Rescue and recovery crews in Surfside, Florida are among those suffering the most from the condominium collapse. Some who do this job over and over have found ways out.
LULU GARCIA-NAVARRO, HTE:
The confirmed death toll continues to rise in Surfside, Florida. Crews find more bodies as they work through the rubble. The grief in Surfside is palpable, and not just from the families. Joe Hernandez of NPR tells us how first responders and the community are dealing with the collective pain of this tragedy.
JOE HERNANDEZ, BYLINE: It’s hot and humid here, but Ryan Hogsten wears long sleeves and pants, a helmet and somewhere between 15 and 30 pounds of gear. He’s one of the first responders deployed to Surfside to help sift through the rubble pile literally by hand.
RYAN HOGSTEN: Hand tools like shovels and garden tools, just digging through the rubble that we walk through.
HERNANDEZ: Hogsten is here with the Ohio Task Force 1 Urban Search and Rescue Team. Next to him is another member of the team, Jack Reall. Reall is an emergency response veteran. He has decades of experience, but he says he’s not immune to the emotional toll of disaster response, including here in Surfside.
JACK REALL: I had a bad day at the start. You know, we all have our – kind of our triggers that set us off and say, you know, it’s real.
HERNANDEZ: When the Champlain Towers South condo building fell, countless grieving friends and family were shocked. The first responders who rushed to the scene also felt this unspeakable loss. Hogsten says one of the ways he’s able to get away with this is by confiding in his teammates.
HOGSTEN: The brotherhood and brotherhood that we have as a fire department is probably one of the best things besides having your own family here. We have our second family together, and we really lean on each other.
HERNANDEZ: The trauma of what happened at Surfside has been overwhelming, even for those who don’t physically dig through the rubble. Miami-Dade County Mayor Daniella Levine Cava, who has helped manage recovery efforts, broke down during a press conference last week while asking people to keep families in their prayers.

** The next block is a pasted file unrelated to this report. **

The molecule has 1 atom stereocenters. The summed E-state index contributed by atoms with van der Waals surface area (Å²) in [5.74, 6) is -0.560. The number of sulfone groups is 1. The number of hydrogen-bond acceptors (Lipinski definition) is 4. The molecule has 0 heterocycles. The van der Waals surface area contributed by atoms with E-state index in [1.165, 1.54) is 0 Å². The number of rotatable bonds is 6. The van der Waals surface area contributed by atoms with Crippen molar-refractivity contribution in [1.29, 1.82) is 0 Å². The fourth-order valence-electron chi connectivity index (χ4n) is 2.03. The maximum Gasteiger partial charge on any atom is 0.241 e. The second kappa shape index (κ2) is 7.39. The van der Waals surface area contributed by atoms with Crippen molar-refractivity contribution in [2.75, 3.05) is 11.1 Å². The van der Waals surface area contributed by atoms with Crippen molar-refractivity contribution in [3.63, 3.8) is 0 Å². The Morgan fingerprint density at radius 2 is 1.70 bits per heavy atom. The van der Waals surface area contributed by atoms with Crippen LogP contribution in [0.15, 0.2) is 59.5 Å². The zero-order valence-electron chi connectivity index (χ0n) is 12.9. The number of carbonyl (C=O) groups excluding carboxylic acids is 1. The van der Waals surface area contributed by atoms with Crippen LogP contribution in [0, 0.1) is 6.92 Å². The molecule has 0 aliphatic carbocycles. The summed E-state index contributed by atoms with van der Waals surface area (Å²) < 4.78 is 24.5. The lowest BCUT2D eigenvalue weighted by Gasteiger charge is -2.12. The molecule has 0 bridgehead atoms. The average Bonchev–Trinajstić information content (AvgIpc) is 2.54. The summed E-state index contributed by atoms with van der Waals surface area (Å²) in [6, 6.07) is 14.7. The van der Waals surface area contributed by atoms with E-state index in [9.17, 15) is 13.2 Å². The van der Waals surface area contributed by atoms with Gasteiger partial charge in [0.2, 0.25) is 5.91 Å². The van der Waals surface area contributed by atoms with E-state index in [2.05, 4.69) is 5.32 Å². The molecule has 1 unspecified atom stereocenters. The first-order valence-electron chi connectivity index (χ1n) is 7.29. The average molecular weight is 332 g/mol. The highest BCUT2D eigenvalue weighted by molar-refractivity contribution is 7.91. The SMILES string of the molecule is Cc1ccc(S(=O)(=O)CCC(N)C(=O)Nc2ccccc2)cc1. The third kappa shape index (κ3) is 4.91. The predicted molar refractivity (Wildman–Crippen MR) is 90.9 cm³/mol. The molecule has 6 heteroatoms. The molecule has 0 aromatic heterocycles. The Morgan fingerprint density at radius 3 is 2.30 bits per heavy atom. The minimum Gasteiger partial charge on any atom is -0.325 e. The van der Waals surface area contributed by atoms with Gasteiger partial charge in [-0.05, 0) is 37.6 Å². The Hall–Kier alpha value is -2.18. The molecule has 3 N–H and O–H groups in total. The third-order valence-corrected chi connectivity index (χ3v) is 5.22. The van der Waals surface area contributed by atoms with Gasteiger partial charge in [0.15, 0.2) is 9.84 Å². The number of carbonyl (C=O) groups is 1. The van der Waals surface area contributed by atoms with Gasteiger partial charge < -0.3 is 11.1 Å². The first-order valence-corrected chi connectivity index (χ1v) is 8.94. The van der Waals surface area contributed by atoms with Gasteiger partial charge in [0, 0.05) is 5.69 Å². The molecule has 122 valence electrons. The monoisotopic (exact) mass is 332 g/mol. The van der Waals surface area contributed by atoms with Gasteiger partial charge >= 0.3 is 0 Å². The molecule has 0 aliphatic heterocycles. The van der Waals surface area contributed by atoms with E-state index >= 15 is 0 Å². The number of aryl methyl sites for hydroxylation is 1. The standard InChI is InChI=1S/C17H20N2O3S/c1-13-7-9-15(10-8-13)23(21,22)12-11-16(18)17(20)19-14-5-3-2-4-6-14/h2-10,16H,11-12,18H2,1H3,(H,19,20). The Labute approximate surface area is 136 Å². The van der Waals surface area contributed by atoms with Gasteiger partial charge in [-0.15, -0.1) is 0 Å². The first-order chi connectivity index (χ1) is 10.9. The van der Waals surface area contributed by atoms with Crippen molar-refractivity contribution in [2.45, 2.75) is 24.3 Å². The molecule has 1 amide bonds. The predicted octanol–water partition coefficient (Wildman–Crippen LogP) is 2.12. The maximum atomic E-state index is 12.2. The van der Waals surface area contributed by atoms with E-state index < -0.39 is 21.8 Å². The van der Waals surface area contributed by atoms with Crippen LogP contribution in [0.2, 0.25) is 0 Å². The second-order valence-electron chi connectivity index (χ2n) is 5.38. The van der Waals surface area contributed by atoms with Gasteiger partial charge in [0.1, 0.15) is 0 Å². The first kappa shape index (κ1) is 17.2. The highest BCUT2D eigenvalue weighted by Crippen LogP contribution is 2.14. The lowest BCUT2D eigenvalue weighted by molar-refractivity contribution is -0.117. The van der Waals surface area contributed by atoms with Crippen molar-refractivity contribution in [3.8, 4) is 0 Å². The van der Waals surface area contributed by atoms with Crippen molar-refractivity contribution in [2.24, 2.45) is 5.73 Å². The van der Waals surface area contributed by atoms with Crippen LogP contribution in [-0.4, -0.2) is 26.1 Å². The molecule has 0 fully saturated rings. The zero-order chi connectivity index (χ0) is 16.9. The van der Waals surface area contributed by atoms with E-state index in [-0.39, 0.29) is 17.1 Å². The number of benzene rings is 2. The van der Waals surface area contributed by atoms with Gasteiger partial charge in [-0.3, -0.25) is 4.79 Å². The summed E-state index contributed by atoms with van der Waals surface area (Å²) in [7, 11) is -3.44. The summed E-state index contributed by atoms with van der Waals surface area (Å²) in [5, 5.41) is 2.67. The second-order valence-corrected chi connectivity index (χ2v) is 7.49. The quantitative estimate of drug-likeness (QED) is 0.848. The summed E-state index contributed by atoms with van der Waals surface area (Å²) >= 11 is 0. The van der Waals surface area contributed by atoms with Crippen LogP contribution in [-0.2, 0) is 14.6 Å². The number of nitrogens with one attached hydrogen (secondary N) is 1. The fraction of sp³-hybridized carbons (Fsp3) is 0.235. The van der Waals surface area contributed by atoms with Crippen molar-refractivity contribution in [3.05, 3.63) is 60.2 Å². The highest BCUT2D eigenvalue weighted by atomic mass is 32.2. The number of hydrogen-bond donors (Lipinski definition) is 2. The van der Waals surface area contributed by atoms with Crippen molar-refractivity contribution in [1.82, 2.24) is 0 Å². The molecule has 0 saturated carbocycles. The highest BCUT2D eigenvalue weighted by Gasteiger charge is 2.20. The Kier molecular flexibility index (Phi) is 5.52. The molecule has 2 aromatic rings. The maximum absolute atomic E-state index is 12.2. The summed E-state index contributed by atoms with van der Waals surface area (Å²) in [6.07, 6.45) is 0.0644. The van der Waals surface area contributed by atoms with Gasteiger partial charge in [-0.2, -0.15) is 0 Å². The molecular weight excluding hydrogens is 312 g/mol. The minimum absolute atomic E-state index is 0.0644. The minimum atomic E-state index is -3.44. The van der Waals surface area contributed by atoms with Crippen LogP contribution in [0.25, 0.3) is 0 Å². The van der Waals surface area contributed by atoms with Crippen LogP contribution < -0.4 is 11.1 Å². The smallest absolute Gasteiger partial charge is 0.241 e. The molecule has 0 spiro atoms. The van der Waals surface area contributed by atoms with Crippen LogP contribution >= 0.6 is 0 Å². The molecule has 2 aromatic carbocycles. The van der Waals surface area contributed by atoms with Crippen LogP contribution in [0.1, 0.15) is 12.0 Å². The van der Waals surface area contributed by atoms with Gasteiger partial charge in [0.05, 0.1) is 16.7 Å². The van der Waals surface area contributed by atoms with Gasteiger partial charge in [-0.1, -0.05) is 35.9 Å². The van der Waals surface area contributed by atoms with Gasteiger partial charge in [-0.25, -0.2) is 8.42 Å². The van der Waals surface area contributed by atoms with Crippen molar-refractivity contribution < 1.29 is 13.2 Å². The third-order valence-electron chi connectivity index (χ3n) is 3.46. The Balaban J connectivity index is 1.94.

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DANIELLA LEVINE CAVA: (Speaking Spanish).
HERNANDEZ: Authorities say they are doing everything they can to prioritize the mental health of first responders, providing everything from on-site counselors to emotional support dogs.
In a makeshift memorial covered in photos of the victims and other items like stuffed animals and flags, Charlie Clark searches for mourners. He’s here with Billy Graham’s Rapid Response Team, providing emotional support to anyone who wants it.
CHARLIE CLARK: We try to be very careful, very sensitive because there is a lot of mixed community here. So you just want to be sensitive.
HERNANDEZ: Clark says anyone who comes to the memorial, even if they don’t know any of the victims, can feel how devastating the collapse was.
CLARK: So for those who pass, they can really sense that this is a real event, that people have really lost their lives.
HERNANDEZ: Jack Reall of the Ohio Task Force won’t soon forget what happened at Surfside. This is because he plans to return, as he did after working at Ground Zero after 9/11.
REALL: It’s a big part of – a big part of the shutdown for me, it’s like, you know, I went back to New York after a few years, see what – how things go there. I will probably go back this year to see how it goes after 20 years. But you never really forget that stuff. It’s just how we respond to it and how we recover from it.
HERNANDEZ: For now, Reall continues to work hard on the collapsed site, hoping to find more casualties and close the doors to families whose road to recovery has only just begun. Joe Hernandez, NPR News, Miami.
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